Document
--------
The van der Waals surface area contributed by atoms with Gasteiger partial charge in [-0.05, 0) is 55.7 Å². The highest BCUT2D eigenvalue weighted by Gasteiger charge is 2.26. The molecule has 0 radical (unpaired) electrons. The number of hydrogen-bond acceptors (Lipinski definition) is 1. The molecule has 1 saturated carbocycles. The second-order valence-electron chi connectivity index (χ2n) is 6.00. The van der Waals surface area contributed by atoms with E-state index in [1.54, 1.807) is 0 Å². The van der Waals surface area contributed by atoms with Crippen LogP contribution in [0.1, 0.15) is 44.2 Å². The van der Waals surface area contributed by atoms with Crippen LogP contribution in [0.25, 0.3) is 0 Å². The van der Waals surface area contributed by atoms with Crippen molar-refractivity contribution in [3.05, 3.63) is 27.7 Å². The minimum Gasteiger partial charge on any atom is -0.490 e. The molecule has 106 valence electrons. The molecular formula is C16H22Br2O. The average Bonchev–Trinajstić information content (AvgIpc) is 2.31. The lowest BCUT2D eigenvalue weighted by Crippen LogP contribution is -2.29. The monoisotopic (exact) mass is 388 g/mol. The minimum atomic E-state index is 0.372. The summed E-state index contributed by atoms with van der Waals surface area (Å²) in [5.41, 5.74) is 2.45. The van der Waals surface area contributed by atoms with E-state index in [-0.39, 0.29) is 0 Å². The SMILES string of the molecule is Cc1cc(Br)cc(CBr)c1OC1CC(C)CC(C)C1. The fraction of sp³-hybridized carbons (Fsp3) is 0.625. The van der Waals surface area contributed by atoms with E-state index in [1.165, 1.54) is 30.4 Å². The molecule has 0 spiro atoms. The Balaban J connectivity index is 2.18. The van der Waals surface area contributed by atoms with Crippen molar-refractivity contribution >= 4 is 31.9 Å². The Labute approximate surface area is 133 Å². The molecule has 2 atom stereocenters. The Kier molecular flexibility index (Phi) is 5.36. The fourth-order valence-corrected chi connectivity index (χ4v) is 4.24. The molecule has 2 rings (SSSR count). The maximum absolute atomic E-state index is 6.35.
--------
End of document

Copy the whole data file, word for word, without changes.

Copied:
The van der Waals surface area contributed by atoms with Gasteiger partial charge in [-0.05, 0) is 55.7 Å². The highest BCUT2D eigenvalue weighted by Gasteiger charge is 2.26. The molecule has 0 radical (unpaired) electrons. The number of hydrogen-bond acceptors (Lipinski definition) is 1. The molecule has 1 saturated carbocycles. The second-order valence-electron chi connectivity index (χ2n) is 6.00. The van der Waals surface area contributed by atoms with E-state index in [1.54, 1.807) is 0 Å². The van der Waals surface area contributed by atoms with Crippen LogP contribution in [0.1, 0.15) is 44.2 Å². The van der Waals surface area contributed by atoms with Crippen LogP contribution in [0.25, 0.3) is 0 Å². The van der Waals surface area contributed by atoms with Crippen molar-refractivity contribution in [3.05, 3.63) is 27.7 Å². The minimum Gasteiger partial charge on any atom is -0.490 e. The molecule has 106 valence electrons. The molecular formula is C16H22Br2O. The average Bonchev–Trinajstić information content (AvgIpc) is 2.31. The lowest BCUT2D eigenvalue weighted by Crippen LogP contribution is -2.29. The monoisotopic (exact) mass is 388 g/mol. The minimum atomic E-state index is 0.372. The summed E-state index contributed by atoms with van der Waals surface area (Å²) in [5.41, 5.74) is 2.45. The van der Waals surface area contributed by atoms with E-state index in [-0.39, 0.29) is 0 Å². The SMILES string of the molecule is Cc1cc(Br)cc(CBr)c1OC1CC(C)CC(C)C1. The fraction of sp³-hybridized carbons (Fsp3) is 0.625. The van der Waals surface area contributed by atoms with E-state index in [1.165, 1.54) is 30.4 Å². The molecule has 0 spiro atoms. The Balaban J connectivity index is 2.18. The van der Waals surface area contributed by atoms with Crippen molar-refractivity contribution >= 4 is 31.9 Å². The Labute approximate surface area is 133 Å². The molecule has 2 atom stereocenters. The Kier molecular flexibility index (Phi) is 5.36. The fourth-order valence-corrected chi connectivity index (χ4v) is 4.24. The molecule has 2 rings (SSSR count). The maximum absolute atomic E-state index is 6.35.